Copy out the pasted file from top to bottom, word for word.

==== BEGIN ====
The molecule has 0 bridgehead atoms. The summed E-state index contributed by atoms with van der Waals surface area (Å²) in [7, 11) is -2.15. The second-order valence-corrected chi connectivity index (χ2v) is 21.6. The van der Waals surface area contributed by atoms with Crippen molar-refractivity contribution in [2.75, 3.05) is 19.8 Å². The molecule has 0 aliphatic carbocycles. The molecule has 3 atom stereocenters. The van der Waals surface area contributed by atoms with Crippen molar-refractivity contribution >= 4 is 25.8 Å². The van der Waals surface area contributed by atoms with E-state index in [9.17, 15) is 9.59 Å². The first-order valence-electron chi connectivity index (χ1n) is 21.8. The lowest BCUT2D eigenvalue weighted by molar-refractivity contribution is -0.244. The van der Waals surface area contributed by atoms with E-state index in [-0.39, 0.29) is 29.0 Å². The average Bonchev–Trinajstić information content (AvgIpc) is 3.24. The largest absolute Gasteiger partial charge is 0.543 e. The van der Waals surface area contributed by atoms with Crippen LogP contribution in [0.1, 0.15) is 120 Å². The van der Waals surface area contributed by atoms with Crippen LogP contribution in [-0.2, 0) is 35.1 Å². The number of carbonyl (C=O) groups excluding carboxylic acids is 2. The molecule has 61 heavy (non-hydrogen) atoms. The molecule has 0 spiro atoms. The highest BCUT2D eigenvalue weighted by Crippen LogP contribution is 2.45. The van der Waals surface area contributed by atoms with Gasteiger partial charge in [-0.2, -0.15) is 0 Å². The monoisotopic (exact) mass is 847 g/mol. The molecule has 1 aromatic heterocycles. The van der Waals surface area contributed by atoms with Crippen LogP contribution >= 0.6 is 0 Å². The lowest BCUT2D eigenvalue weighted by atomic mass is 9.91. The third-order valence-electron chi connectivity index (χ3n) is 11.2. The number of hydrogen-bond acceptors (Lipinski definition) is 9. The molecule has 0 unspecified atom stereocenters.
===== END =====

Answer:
The molecule has 0 bridgehead atoms. The summed E-state index contributed by atoms with van der Waals surface area (Å²) in [7, 11) is -2.15. The second-order valence-corrected chi connectivity index (χ2v) is 21.6. The van der Waals surface area contributed by atoms with Crippen molar-refractivity contribution in [2.75, 3.05) is 19.8 Å². The molecule has 0 aliphatic carbocycles. The molecule has 3 atom stereocenters. The van der Waals surface area contributed by atoms with Crippen molar-refractivity contribution >= 4 is 25.8 Å². The van der Waals surface area contributed by atoms with E-state index in [9.17, 15) is 9.59 Å². The first-order valence-electron chi connectivity index (χ1n) is 21.8. The lowest BCUT2D eigenvalue weighted by molar-refractivity contribution is -0.244. The van der Waals surface area contributed by atoms with E-state index in [-0.39, 0.29) is 29.0 Å². The average Bonchev–Trinajstić information content (AvgIpc) is 3.24. The largest absolute Gasteiger partial charge is 0.543 e. The van der Waals surface area contributed by atoms with Crippen LogP contribution in [0.1, 0.15) is 120 Å². The van der Waals surface area contributed by atoms with Crippen LogP contribution in [-0.2, 0) is 35.1 Å². The number of carbonyl (C=O) groups excluding carboxylic acids is 2. The molecule has 61 heavy (non-hydrogen) atoms. The molecule has 0 spiro atoms. The highest BCUT2D eigenvalue weighted by Crippen LogP contribution is 2.45. The van der Waals surface area contributed by atoms with Gasteiger partial charge in [-0.2, -0.15) is 0 Å². The monoisotopic (exact) mass is 847 g/mol. The molecule has 1 aromatic heterocycles. The van der Waals surface area contributed by atoms with Crippen LogP contribution >= 0.6 is 0 Å². The lowest BCUT2D eigenvalue weighted by atomic mass is 9.91. The third-order valence-electron chi connectivity index (χ3n) is 11.2. The number of hydrogen-bond acceptors (Lipinski definition) is 9. The molecule has 0 unspecified atom stereocenters.